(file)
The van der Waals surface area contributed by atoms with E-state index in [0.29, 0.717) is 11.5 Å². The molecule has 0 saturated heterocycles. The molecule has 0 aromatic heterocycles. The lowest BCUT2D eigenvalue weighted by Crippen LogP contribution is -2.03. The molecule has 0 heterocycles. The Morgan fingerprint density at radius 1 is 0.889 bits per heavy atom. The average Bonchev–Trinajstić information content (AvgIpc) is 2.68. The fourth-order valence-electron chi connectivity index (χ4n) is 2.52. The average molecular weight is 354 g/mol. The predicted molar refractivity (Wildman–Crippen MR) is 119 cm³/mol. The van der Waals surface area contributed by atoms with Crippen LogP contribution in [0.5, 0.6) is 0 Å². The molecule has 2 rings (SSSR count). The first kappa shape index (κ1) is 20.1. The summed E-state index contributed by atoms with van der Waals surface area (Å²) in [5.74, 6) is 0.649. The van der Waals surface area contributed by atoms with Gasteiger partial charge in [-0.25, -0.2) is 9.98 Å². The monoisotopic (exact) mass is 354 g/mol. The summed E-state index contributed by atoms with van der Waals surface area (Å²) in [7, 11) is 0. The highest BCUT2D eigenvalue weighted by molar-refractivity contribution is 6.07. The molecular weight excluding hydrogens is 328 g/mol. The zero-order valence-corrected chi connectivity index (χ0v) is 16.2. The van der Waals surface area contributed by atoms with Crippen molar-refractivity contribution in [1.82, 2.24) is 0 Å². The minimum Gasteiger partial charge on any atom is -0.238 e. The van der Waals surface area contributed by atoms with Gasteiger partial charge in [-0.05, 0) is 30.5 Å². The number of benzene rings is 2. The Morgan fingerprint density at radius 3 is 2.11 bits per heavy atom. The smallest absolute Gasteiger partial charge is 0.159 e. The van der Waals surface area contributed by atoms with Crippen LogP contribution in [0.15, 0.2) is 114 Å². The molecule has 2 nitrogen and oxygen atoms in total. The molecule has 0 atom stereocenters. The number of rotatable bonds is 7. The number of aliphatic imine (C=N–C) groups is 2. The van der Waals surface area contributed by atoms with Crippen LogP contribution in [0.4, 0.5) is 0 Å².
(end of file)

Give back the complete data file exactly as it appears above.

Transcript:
The van der Waals surface area contributed by atoms with E-state index in [0.29, 0.717) is 11.5 Å². The molecule has 0 saturated heterocycles. The molecule has 0 aromatic heterocycles. The lowest BCUT2D eigenvalue weighted by Crippen LogP contribution is -2.03. The molecule has 0 heterocycles. The Morgan fingerprint density at radius 1 is 0.889 bits per heavy atom. The average Bonchev–Trinajstić information content (AvgIpc) is 2.68. The fourth-order valence-electron chi connectivity index (χ4n) is 2.52. The average molecular weight is 354 g/mol. The predicted molar refractivity (Wildman–Crippen MR) is 119 cm³/mol. The van der Waals surface area contributed by atoms with Crippen LogP contribution in [0.5, 0.6) is 0 Å². The molecule has 2 rings (SSSR count). The first kappa shape index (κ1) is 20.1. The summed E-state index contributed by atoms with van der Waals surface area (Å²) in [5.74, 6) is 0.649. The van der Waals surface area contributed by atoms with Gasteiger partial charge in [-0.25, -0.2) is 9.98 Å². The monoisotopic (exact) mass is 354 g/mol. The summed E-state index contributed by atoms with van der Waals surface area (Å²) in [7, 11) is 0. The highest BCUT2D eigenvalue weighted by molar-refractivity contribution is 6.07. The molecular weight excluding hydrogens is 328 g/mol. The zero-order valence-corrected chi connectivity index (χ0v) is 16.2. The van der Waals surface area contributed by atoms with Crippen molar-refractivity contribution in [1.82, 2.24) is 0 Å². The minimum Gasteiger partial charge on any atom is -0.238 e. The van der Waals surface area contributed by atoms with Gasteiger partial charge in [-0.05, 0) is 30.5 Å². The number of benzene rings is 2. The Morgan fingerprint density at radius 3 is 2.11 bits per heavy atom. The smallest absolute Gasteiger partial charge is 0.159 e. The van der Waals surface area contributed by atoms with Crippen LogP contribution in [0.15, 0.2) is 114 Å². The molecule has 2 nitrogen and oxygen atoms in total. The molecule has 0 atom stereocenters. The number of rotatable bonds is 7. The number of aliphatic imine (C=N–C) groups is 2. The van der Waals surface area contributed by atoms with Crippen LogP contribution in [0.4, 0.5) is 0 Å².